Cheeze It

Wednesday, 13 September 2017 11:18
Arthur Rubinstein

Arthur Rubinstein is an American who has been living in Belgium (Flanders) for over 40 years. He has had many years of experience in editing and copywriting, having worked with the Wall Street Journal Europe and, most recently, with KPMG, the professional services company.

I’ve never used this forum for any other purposes than to inform, shine a light on subjects and entertain. If you don’t agree, stop reading now.
This time, however, I’m going to expose a misconception. That misconception, the notion that the Netherlands is home to a marvellous array of cheeses, is a result of brilliant marketing. In fact, Dutch cheese is a number of variations on a theme. Every cheese produced in Holland is Gouda or tastes like it. What separates them is the time each variation is matured. Belgians derisively refer to the Dutch as “kaaskoppen” or cheeseheads.

This term should not be confused with the American version of “cheesehead”, which is a derogatory word for people living in the state of Wisconsin, a state in the mid-west of the USA. There, Wisconsin has a reputation as a cheese state, pretty much the same way Holland can be considered a cheese county.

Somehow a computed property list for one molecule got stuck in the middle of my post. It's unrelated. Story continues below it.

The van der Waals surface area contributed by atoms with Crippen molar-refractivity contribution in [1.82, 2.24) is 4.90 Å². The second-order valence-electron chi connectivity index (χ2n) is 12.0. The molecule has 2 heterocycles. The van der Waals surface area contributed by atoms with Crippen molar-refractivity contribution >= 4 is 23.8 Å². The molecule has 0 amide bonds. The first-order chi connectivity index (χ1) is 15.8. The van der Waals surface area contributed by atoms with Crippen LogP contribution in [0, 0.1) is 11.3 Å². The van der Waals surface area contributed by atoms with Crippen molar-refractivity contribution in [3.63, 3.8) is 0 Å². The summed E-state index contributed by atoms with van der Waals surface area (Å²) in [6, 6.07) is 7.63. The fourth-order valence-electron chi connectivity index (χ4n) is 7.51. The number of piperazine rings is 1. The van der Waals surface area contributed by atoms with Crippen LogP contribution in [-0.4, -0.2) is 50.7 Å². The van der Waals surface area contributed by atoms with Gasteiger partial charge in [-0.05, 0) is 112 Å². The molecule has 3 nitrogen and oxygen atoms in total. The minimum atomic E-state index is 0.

Actually it’s Belgians that produce a wider variety of cheeses. The discerning palate is familiar with such Flemish cheese classics as Affligem Abdij, a semi-hard cheese from Flemish Brabant, the Kazemat, a soft cheese from West Flanders and the Oude Postel, a hard cheese from Antwerp. Fabulous cheese from Wallonia include Carré de Tourpes, a soft cheese from Hainaut, Fleur des Fagnes, a soft cheese from Liège and the Vieux Chimay, a hard cheese from Namur.

If you have not tried the above-mentioned Belgian cheeses, you are missing a taste treat. It’s the Belgians who are truly the “kaaskoppen”. And don’t get me started on the beers.

By Arthur Rubinstein
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